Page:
“The honour of the Crown is a foundational principle of Aboriginal law that governs the relationship between the Crown and Aboriginal peoples.”8 The honour of the Crown has been described as a constitutional principle that gives rise to different duties in different circumstances, and can impose “a heavy obligation” on the Crown.9 “In instances where the Crown contemplates executive action that may adversely affect s. 35 rights, the honour of the Crown has been found to give rise to a justiciable duty to consult.”10
a. Perspective of Abella and Marin JJ.
According to the dissenting opinion of Abella and Marin JJ., “the duty to consult itself attaches to all exercises of Crown power, including legislative action [emphasis added].”11 Exempting legislative action would reduce the available protection of Aboriginal and treaty rights, potentially creating a loophole for activities that would otherwise require consultation if conducted through executive action.12 Abella J. argues that allowing the legislature to avoid consultation is contrary to the spirit of earlier jurisprudence that introduced the legal principle of the Crown’s duty to consult.13
b. Perspective of Brown, Rowe, Moldaver and Côté JJ. (in two parts)
In response, four members of the Court argue that the honour of the Crown (and the resulting duty to consult) is not at stake in the creation of legislation. This technical argument identifies the role of the Crown in Canada as predominantly an executive role, and suggests that “the steps taken as part of the parliamentary process of law-making, including royal assent, are not ‘the vehicles through which the Crown acts.’”14 As a consequence, while the duty to consult may attach to all exercises of Crown power, “the Crown does not enact legislation. Parliament does. The honour of the Crown does not bind Parliament.”15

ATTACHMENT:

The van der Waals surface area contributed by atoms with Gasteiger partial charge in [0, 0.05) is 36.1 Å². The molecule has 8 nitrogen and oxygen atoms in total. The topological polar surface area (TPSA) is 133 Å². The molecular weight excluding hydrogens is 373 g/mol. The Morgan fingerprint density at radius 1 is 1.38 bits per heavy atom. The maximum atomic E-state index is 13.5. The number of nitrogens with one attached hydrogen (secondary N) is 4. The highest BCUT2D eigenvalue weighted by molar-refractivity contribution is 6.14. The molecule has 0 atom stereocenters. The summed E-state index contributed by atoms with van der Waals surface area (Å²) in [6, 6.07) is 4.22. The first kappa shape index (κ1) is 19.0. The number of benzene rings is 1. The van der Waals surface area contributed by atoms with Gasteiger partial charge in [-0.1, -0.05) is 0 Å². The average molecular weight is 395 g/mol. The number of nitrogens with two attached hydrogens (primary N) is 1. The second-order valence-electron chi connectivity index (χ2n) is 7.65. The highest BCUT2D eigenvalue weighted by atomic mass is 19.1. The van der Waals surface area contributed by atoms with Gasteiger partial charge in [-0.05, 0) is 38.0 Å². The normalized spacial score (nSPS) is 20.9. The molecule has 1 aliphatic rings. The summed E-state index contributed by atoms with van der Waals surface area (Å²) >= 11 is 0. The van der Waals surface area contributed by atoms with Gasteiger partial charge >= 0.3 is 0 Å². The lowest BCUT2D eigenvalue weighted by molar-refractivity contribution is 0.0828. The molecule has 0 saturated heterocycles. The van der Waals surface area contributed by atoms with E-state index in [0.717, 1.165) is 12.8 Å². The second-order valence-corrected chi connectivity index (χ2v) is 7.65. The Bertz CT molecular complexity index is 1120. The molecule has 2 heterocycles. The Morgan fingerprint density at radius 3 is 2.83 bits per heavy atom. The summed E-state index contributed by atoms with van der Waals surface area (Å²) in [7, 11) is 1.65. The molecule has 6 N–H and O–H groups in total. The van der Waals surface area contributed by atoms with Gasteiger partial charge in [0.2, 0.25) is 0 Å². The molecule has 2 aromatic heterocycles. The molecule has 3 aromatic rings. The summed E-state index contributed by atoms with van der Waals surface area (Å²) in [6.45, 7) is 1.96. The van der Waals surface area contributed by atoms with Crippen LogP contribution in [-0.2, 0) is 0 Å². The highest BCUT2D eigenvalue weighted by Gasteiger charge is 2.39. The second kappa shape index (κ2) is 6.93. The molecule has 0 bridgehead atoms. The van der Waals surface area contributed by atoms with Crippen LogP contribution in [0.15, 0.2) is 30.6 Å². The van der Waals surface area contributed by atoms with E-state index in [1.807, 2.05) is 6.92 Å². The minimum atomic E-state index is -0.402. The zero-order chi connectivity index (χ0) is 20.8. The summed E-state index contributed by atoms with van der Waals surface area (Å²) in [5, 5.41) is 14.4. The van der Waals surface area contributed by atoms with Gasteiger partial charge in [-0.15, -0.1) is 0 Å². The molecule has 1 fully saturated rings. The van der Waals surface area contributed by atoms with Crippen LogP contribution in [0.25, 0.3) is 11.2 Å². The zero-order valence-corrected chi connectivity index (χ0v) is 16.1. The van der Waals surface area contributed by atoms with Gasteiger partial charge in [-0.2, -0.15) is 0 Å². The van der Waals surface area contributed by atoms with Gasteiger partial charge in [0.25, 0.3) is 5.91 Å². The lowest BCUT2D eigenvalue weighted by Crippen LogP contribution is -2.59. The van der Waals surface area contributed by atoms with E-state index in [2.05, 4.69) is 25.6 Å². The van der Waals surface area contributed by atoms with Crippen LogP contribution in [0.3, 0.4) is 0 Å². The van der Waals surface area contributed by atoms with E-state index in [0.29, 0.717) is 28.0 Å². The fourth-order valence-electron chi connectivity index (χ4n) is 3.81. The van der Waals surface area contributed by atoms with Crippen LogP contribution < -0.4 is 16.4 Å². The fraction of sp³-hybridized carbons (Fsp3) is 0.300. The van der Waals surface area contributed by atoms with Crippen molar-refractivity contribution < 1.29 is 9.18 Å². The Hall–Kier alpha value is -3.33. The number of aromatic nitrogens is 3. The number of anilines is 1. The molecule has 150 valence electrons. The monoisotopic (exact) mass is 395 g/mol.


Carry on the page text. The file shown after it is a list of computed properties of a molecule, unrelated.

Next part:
c. Perspective of Karakatsanis and Gascon JJ. and Wagner C.J.
The remaining three justices take a less clear approach to the principle of the honour of the Crown. These justices state that “the duty to consult doctrine is ill-suited to be applied directly to the law-making process.”16 However, they also suggest that permitting the Crown to impact Aboriginal rights through legislation without consultation, in a way that would not be possible through executive action, “would undermine the endeavor of reconciliation.”17 To reconcile these conclusions, the three justices propose that new doctrines, distinct from the duty to consult, could yet arise, which could help “to ensure the consistent protection of s. 35 rights and to give full effect to the honour of the Crown through review of enacted legislation.”18 Such doctrines could address circumstances where legislative changes would remove regulatory triggers for the duty to consult.19 Similarly, declaratory relief could be used in cases “where legislation is enacted that is not consistent the Crown’s honourable dealings towards Aboriginal peoples.”20
Between the four sets of reasons, and three distinct perspectives, the majority (represented by Abella and Karakatsanis JJ.’s reasons) found that the honour of the Crown applies to legislation (though only to “enacted legislation” and not the legislative process21). The majority (represented by Brown, Rowe and Karakatsanis JJ.’s reasons) also found that the duty to consult does not apply to the legislative process. The suggestion that there could be new doctrines, distinct from the duty to consult, remains a minority position held by three justices and strongly rebutted by four.